India-China visa row erupts ahead of PM Singh's visit to Beijing

NEW DELHI (REUTERS) - Indian politicians complained on Friday after a Chinese airline blocked two Indian archers from a disputed border state from travelling to China, raising territorial tension just days before Prime Minister Manmohan Singh visits Beijing.

Despite fast-growing economic ties and cooperation on global issues, the nuclear-armed neighbours have long disagreed about large areas of their 4,000-km border and fought a brief, high-altitude war in 1962 over India-administered Arunachal Pradesh, which China claims as South Tibet.

Two teenage female archers from Arunachal Pradesh, who were due to participate in the World Archery Youth Championships in Wuxi, were barred from boarding a Guangzhou-bound flight late on Thursday.

China refuses to stamp visas on Indian passport holders from disputed territories, but staples them instead, a practice that infuriates India. At times, even Chinese companies, like China Southern Airlines involved in Thursday's incident, reject such visas.

"If this goes on, we must boycott cross-border relations with China. We want to have friendship, better trade relations with China, but that doesn't mean they have claim over us," Mr Ninong Ering, Minority Affairs Minister and a lawmaker from Arunachal Pradesh, said.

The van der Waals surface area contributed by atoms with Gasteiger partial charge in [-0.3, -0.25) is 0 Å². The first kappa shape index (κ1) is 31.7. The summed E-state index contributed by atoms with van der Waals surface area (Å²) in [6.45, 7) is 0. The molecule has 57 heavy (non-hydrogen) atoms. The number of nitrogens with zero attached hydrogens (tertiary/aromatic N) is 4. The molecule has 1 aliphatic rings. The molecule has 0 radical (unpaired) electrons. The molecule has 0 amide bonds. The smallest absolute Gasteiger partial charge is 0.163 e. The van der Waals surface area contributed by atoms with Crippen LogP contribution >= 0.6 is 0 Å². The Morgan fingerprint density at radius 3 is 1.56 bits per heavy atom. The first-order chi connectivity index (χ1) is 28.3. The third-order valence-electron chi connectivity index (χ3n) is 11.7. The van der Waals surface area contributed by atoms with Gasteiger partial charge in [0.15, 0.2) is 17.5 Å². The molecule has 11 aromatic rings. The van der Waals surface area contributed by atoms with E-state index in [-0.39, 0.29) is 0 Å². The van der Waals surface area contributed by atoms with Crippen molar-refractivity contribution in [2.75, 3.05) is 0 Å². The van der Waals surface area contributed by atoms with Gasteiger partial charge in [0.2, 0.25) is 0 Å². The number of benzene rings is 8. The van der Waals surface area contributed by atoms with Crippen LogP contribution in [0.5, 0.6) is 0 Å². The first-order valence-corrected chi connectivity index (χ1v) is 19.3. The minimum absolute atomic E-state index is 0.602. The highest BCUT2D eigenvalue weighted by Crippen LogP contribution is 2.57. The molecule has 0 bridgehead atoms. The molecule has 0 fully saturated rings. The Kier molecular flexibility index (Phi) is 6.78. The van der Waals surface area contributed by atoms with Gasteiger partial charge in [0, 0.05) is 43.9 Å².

There have been no reports of cross-border firing in decades, but disputes, visa rows and wars of words do disrupt attempts to improve trade ties between the Asian nations which account for 40 per cent of the world's total population.

China is the world's most populous nation, followed by India.

"This is another humiliation that we have received. We have been treated as separate people, as if we are stapled citizens.

We are not full-fledged citizens of India," Mr Kiren Rijiju, an opposition lawmaker from the state and the vice-president of the Archery Association of India, said.

Last year, India started stamping its own map on visas it issues to holders of new Chinese passports that contain a map depicting disputed territory within China's borders.